Prizm News / May 14, 2018 / By Chris Azzopardi
The 27-year-old trailblazing singer talks life, liberty and the pursuit of unabashed queer pop.
By Chris Azzopardi
Even lesbian Jesuses get swept up by the grandeur of the Statue of Liberty.
“I’ve never seen it before! It’s huge! Oh my god, it’s huge!” enthuses a giddy-as-ever Hayley Kiyoko, proclaimed “the lesbian Jesus” by her adoring disciples. The unapologetic pop fixture can’t help but check out of our conversation to soak up the moment, her driver cruising over a bridge in New York City. “It’s on my left. I had to, like, gasp. Oh my god, it’s so cool.”
The 26-year-old singer is doing a string of press calls to tout her debut album, “Expectations,” and though I’ve understandably lost her to a colossal Neoclassical monument, Kiyoko eventually remembers why she’s on the phone in the first place: Oh, right, music.
(Watch “Curious,” from Hayley Koyoko’s new album, “Expectations.”)
Kiyoko’s DIY music career launched in 2013, when her partially crowdfunded debut EP, “A Belle to Remember,” was released. “This Side of Paradise” followed in 2015 and featured “Girls Like Girls.” The single’s video, which has amassed more than 82 million views on YouTube (collectively, her self-directed videos have eclipsed 170 million views), took a hard, unflinching look at the challenges of facing same-sex desire.
Kiyoko released her third EP, “CITRINE,” in 2016, which included single “Gravel to Tempo”; in the song’s video, she leaves a group of mean girls speechless with her seductive dance moves. “Curious,” a single from her first full-length, released via Atlantic Records, is as brazenly sensual as any straight pop star’s lustfulness—and the world is better for it.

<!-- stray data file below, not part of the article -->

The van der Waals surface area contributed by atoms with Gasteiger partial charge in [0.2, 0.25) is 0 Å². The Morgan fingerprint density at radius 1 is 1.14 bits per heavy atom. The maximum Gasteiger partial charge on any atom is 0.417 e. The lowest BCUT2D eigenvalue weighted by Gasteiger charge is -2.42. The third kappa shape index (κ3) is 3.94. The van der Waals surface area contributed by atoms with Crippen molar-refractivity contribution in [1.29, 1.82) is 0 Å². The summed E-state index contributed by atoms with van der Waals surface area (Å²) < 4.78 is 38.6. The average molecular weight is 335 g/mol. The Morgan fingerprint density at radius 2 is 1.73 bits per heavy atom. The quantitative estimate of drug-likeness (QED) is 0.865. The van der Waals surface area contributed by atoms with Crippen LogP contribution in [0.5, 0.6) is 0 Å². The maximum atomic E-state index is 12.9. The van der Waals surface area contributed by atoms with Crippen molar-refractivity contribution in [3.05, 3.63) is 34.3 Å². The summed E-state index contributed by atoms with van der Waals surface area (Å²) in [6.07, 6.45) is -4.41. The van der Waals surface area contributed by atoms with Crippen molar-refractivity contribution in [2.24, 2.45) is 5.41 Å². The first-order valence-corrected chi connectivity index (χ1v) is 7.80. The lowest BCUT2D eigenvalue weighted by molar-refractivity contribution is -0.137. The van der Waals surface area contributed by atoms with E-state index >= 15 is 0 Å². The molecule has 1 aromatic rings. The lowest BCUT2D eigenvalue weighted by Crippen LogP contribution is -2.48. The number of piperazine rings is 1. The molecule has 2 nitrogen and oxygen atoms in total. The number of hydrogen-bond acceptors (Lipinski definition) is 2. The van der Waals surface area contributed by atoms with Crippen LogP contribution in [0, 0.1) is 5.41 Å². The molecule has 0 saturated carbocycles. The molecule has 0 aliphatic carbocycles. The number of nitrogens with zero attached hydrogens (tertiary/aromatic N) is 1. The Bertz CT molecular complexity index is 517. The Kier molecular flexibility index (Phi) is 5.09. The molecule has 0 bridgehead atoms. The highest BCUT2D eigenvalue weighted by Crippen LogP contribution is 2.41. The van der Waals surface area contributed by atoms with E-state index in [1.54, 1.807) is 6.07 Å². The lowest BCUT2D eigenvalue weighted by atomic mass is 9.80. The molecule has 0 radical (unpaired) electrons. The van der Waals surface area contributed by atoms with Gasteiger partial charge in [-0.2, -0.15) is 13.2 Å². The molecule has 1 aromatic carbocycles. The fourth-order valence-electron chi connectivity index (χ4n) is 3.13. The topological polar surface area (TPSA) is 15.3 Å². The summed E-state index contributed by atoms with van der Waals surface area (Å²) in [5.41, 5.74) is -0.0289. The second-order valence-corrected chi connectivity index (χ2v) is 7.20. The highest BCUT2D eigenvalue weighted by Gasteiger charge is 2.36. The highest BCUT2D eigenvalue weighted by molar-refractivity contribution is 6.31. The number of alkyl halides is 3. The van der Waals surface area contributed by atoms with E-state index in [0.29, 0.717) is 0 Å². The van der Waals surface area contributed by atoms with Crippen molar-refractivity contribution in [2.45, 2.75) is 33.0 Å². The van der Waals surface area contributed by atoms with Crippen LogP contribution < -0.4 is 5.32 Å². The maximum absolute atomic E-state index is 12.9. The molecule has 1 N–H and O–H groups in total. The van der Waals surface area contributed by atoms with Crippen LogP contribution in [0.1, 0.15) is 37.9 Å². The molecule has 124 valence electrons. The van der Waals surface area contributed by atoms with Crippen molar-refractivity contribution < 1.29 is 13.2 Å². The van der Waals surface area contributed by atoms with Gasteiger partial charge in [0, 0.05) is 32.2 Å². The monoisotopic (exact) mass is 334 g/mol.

Her dad, by the way, is an Ohio native, Ohio University graduate, actor and comedian named Jamie Alcroft, and her mom is choreographer and former figure skater Sarah Kawahara.
While taking in the historic NYC views, Kiyoko opened up to me about letting her music tell her queer story (even when it came to coming out to her grandma) and the “gentle and vulnerable and emotional” bond she has with her fans.
Your 94-year-old grandma recently discovered you’re lesbian thanks to one of your music videos. What was that like?
(Laughs) It’s funny: I’ve just been gently sending her videos I’ve been directing, but I don’t know if she’s been watching them or not, because that was the first time she responded directly about my music. I still don’t know what video she watched, but with every video, it’s very obvious that I like girls, so I feel like the cat’s out of the bag—finally.
Which videos of yours would be a good gay conversation-starter for grandmas to watch?
(Laughs) I feel like “Girls Like Girls” is a good introduction.
Tell me how you came to be so open about your sexuality as a pop musician.
It’s just been baby steps. I did the “Girls Like Girls” music video, which was the introduction; even still, people didn’t really know where I was at. Then, I released “Gravel to Tempo.”